Half asleep, he opened the door. There were a group of officials from the U.S. Immigration and Customs Enforcement (ICE). One of them told him: “Come with us, we have enough papers to deport you to Vietnam.”
In shock, Jacob numbly followed their orders, bidding to goodbye to his wife Kaylynn Dang, who was crying her heart out.
Two years in Vietnam, the deported man is still struggling to get along with a life that he has had little idea about, to deal with his worsening depression, and returning to the U.S. remains his ultimate goal.
Jacob, 30, has a Vietnamese name – Dang Thanh Trung. He was 10 when he came to the U.S. from Vietnam with his Vietnamese father, half Vietnamese mother and an elder brother.
In 2008 Jacob was sent to prison as a minor on a offense he doesn’t want to dwell on.
He served his time, but was unexpectedly asked by ICE to return to jail for one more year while they decided if he “qualified” for deportation or not. Late 2011, the agency freed him, citing a lack of documents. However, Jacob had to drive more than 220 km (140 miles) from Grand Rapids to Detroit in Michigan every three or six months and meet with ICE officials for checking his status.
Jacob said he strictly abided by all the orders he was given, but never imagined “that day” would really come.
“I was so scared. I deeply regret what I did. But I served my time. Now, being apart from my wife and our six dogs is hurtful. I have left them in anxiety,” Jacob told VnExpress International .
In April 2019, the plane deporting Jacob landed in Ho Chi Minh City (HCMC). Luckily, he could call his aunt from Quy Nhon in Binh Dinh Province to pick him up. He has his paternal grandmother and relatives living in the south central coastal town.
Sitting alone in a private house built by his parents in Quy Nhon, Jacob is not able to figure out why his parents did not try to prevent his deportation, though they were on talking terms after a big fight.
He found it difficult to adjust to life in Vietnam. The weather was too hot, the food was strange, and Jacob did not know what to talk to his grandmother and cousins, because he had lived far away from them for a long time. He took refuge in talking on the phone to his wife of Spanish origin. They were friends for over 10 years before getting married in 2016.
Jacob and Kaylynn manage a private business that packaged over-the-counter medication. When the deportation happened, they decided to focus on getting him back to the U.S. So Jacob has not been looking for work in Vietnam and Kaylynn has been sending money to meet his living expenses.
Recalling the day Jacob was suddenly arrested by ICE officials, Kaylynn said she felt “her world was crumbling.”
With her husband away, Kaylynn has been trying to do things on her own, but this has been difficult because the couple had been doing things together since she was 18. She had to start learning how to drive because she hadn’t bothered to do so until Jacob was taken away.
“Doing things on my own is very hard, mentally,” he said
Kaylynn has also become used to staying in an “awake state” day and night so that her husband can contact her whenever he wants. Besides, she worries about Jacob’s health because he suffers from ADHD (attention deficit hyperactivity disorder), and without medication he was receiving in the U.S., he struggles with everyday task. Jacob also suffers from chronic depression which can make getting out of bed unbearable some to most days.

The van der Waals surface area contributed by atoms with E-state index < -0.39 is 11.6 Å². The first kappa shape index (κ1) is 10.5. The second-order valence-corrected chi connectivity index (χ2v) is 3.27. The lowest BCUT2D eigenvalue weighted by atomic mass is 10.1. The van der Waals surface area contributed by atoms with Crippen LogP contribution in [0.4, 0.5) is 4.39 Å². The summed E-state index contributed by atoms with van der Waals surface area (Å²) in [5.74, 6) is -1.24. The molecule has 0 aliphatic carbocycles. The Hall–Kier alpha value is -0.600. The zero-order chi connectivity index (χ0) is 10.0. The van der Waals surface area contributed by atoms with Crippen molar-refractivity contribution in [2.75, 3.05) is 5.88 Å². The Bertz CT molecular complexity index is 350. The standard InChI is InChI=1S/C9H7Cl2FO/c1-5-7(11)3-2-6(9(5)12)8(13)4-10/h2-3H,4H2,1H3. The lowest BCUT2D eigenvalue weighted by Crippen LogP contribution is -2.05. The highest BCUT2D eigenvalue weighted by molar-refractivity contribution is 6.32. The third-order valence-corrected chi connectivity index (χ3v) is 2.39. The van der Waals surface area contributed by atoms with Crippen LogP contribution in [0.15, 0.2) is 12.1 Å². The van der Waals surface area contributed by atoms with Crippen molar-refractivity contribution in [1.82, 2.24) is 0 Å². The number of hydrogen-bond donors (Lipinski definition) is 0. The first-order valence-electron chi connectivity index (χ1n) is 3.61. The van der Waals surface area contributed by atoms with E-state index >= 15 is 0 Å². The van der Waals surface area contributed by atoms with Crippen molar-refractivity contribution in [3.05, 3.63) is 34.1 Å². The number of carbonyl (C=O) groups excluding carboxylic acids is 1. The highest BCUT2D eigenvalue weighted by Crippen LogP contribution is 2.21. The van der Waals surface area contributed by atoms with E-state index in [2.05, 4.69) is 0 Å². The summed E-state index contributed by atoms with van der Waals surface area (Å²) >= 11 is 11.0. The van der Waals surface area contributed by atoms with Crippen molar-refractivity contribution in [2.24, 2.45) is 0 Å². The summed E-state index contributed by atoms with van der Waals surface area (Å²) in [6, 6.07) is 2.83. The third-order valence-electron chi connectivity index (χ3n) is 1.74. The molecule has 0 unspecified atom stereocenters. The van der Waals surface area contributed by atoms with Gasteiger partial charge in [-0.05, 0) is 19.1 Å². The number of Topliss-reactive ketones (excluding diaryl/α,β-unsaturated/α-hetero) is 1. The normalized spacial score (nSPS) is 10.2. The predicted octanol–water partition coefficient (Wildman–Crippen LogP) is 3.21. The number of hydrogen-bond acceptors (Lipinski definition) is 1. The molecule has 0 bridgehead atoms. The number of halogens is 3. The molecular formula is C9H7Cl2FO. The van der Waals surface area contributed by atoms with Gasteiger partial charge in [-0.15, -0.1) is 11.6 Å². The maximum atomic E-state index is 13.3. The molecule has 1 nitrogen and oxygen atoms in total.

Jacob and Kaylynn in their engagement party in Michigan, 2015. Photo courtesy of Jacob Dang.
In the first six months after Jacob’s deportation, they could not figure out a possible plan for his return to the U.S despite trying constantly. It was only in summer 2020 that they got an idea of what should and could be done.
A Canadian lawyer suggested that they file a petition asking that his status be reconsidered. They are looking into the possibility of him going to Canada, where it is “much closer to the U.S.” compared to Vietnam. Kaylynn could reach Canada from Michigan in two hours. In March 2021, Jacob and Kaylynn contacted a Southeast Asian nonprofit group in New Jersey for help but there is not much they can do.
So far, the legal process has not cost them much because there is major delay in the immigration system for both the U.S. and Canada for immigration cases like Jacob. However, since the attempt to get back “may take a couple of years,” Kaylynn expects to spend around $15,000.
In case things get more difficult, Kaylynn plans to sell their house in Michigan and go to Mexico and see if they can meet there.
“I’m willing to leave everything behind here and meet him in another country.”
The only thing she is worried about with such a move is she would have to live far away from her parents. While they are fully supportive of Jacob and Kaylynn, they are worried that she would struggle in a different place. She has never left the U.S.
For now, Jacob is waiting to see if a new bill called “New Way Forward Act” will be passed by President Biden’s administration. The act was introduced by a group of Democratic representatives led by Rep. Jesus Garcia of Illinois in December 2019.
If it is passed, the bill could overturn the draconian immigration law, allowing people like Jacob to return to the U.S with “100 percent” surety, he said.
Over nearly two years in Vietnam, Jacob has been trying “new” things. He is learning to cook some Vietnamese dishes, going out to exercise and visiting relatives’ houses to chat. However, he remains focused on his only goal.
“All I am trying to do is return to my wife in the U.S.”